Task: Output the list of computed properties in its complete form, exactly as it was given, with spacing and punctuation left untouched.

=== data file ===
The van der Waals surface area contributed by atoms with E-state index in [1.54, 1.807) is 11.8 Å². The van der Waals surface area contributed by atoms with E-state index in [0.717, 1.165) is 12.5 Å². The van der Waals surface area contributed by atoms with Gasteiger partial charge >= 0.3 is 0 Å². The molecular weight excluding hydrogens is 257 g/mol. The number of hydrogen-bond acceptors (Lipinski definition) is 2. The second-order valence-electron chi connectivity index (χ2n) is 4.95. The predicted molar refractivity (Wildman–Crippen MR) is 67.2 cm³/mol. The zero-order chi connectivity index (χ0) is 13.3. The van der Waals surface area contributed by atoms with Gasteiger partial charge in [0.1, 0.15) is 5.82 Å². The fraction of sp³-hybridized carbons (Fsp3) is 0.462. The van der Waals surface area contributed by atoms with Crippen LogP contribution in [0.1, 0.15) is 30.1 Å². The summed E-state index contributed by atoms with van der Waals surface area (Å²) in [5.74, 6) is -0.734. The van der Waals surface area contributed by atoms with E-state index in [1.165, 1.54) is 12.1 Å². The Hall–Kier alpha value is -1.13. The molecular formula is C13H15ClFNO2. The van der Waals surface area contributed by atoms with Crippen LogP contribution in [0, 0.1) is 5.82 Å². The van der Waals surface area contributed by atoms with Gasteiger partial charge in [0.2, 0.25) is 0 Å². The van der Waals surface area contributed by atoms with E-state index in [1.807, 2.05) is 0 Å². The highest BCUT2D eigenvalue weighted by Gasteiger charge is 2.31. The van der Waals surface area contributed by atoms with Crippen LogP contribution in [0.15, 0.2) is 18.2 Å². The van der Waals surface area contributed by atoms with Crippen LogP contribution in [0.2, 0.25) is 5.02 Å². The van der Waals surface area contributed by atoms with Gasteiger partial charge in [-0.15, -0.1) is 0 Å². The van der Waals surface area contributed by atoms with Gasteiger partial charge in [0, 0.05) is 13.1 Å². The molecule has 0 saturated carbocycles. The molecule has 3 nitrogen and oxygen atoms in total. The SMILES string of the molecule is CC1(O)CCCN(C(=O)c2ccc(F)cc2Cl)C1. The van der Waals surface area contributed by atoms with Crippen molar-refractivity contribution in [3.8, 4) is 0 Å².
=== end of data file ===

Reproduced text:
The van der Waals surface area contributed by atoms with E-state index in [1.54, 1.807) is 11.8 Å². The van der Waals surface area contributed by atoms with E-state index in [0.717, 1.165) is 12.5 Å². The van der Waals surface area contributed by atoms with Gasteiger partial charge >= 0.3 is 0 Å². The molecular weight excluding hydrogens is 257 g/mol. The number of hydrogen-bond acceptors (Lipinski definition) is 2. The second-order valence-electron chi connectivity index (χ2n) is 4.95. The predicted molar refractivity (Wildman–Crippen MR) is 67.2 cm³/mol. The zero-order chi connectivity index (χ0) is 13.3. The van der Waals surface area contributed by atoms with Gasteiger partial charge in [0.1, 0.15) is 5.82 Å². The fraction of sp³-hybridized carbons (Fsp3) is 0.462. The van der Waals surface area contributed by atoms with Crippen LogP contribution in [0.1, 0.15) is 30.1 Å². The summed E-state index contributed by atoms with van der Waals surface area (Å²) in [5.74, 6) is -0.734. The van der Waals surface area contributed by atoms with E-state index in [1.165, 1.54) is 12.1 Å². The Hall–Kier alpha value is -1.13. The molecular formula is C13H15ClFNO2. The van der Waals surface area contributed by atoms with Crippen LogP contribution in [0, 0.1) is 5.82 Å². The van der Waals surface area contributed by atoms with Gasteiger partial charge in [0.2, 0.25) is 0 Å². The van der Waals surface area contributed by atoms with E-state index in [1.807, 2.05) is 0 Å². The highest BCUT2D eigenvalue weighted by Gasteiger charge is 2.31. The van der Waals surface area contributed by atoms with Crippen LogP contribution in [0.15, 0.2) is 18.2 Å². The van der Waals surface area contributed by atoms with Crippen LogP contribution in [0.2, 0.25) is 5.02 Å². The van der Waals surface area contributed by atoms with Gasteiger partial charge in [-0.15, -0.1) is 0 Å². The van der Waals surface area contributed by atoms with Gasteiger partial charge in [0, 0.05) is 13.1 Å². The molecule has 0 saturated carbocycles. The molecule has 3 nitrogen and oxygen atoms in total. The SMILES string of the molecule is CC1(O)CCCN(C(=O)c2ccc(F)cc2Cl)C1. The van der Waals surface area contributed by atoms with Crippen molar-refractivity contribution in [3.8, 4) is 0 Å².